Derailment, blast crumple buildings near Baltimore

WASHINGTON – A CSX freight train crashed into a trash truck and derailed Tuesday in a Baltimore suburb and the explosion that followed rattled homes at least a half-mile away, sending a plume of smoke into the air that could be seen for miles, officials and witnesses said.

The train went off the tracks at about 2 p.m. in Rosedale, a Baltimore eastern suburb. Hazmat teams were on the scene, but Baltimore County Fire Chief John J. Hohman said at a news conference that no toxic inhalants were burning and officials did not order an evacuation. The truck driver was taken to the hospital in serious condition and two CSX workers aboard weren’t hurt, fire officials said.

Dale Walston said he lives about a half-mile away from the blast site and that he thought he could smell chemicals.

“It shook my house pretty violently and knocked things off the shelves,” he said in an email to The Associated Press.

See amateur video of the explosion following the derailment below:

The thick plume of black smoke drifted across the Baltimore city line and covered the eastern part of the city. The face of one warehouse near the train tracks blew off. CSX spokesman Gary Sease said in an email that sodium chlorate is on one of the trains, which the Department of Transportation classifies as a hazardous material.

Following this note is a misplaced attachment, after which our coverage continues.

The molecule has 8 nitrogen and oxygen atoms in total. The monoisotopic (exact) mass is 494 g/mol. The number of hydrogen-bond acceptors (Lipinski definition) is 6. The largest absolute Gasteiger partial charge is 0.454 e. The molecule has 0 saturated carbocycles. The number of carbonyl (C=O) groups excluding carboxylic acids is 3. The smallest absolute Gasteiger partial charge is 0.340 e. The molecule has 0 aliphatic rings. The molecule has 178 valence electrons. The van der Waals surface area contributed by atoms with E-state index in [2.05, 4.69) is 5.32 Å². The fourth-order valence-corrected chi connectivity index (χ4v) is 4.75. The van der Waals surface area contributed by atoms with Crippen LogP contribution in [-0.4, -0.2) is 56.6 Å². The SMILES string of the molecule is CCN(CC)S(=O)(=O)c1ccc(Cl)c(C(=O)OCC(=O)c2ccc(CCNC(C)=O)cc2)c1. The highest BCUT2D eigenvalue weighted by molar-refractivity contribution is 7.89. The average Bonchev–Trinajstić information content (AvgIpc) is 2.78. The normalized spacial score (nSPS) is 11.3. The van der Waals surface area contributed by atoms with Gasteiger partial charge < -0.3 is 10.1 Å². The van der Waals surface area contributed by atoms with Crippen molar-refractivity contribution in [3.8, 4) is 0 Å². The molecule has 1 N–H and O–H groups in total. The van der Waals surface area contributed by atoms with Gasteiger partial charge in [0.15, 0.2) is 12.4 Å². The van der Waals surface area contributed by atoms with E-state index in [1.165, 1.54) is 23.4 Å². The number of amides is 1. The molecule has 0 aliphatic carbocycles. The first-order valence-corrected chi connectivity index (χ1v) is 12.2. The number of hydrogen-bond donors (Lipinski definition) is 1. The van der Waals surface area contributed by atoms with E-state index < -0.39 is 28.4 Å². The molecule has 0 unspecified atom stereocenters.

However, Hohman said the chemical is not in one of the cars that was still burning into the evening. Earlier, fire officials had said building actually collapsed, but Hohman modified that later to say two warehouses were heavily damaged by the explosion and other buildings were damaged, but none collapsed. Overhead photos showed the front of one warehouse blown out.

An Amtrak spokeswoman said its Northeast Corridor service is not being affected.

More than one video posted to Facebook shows the fire, then minutes later, an explosion rattles the area. Hohman said firefighters had considered letting the the blazes burn out but later decided to hose them down. They had advised anyone within 20 blocks who can see the smoke to leave but said later people could stay.

Several on Twitter tweeted photos of the smoke: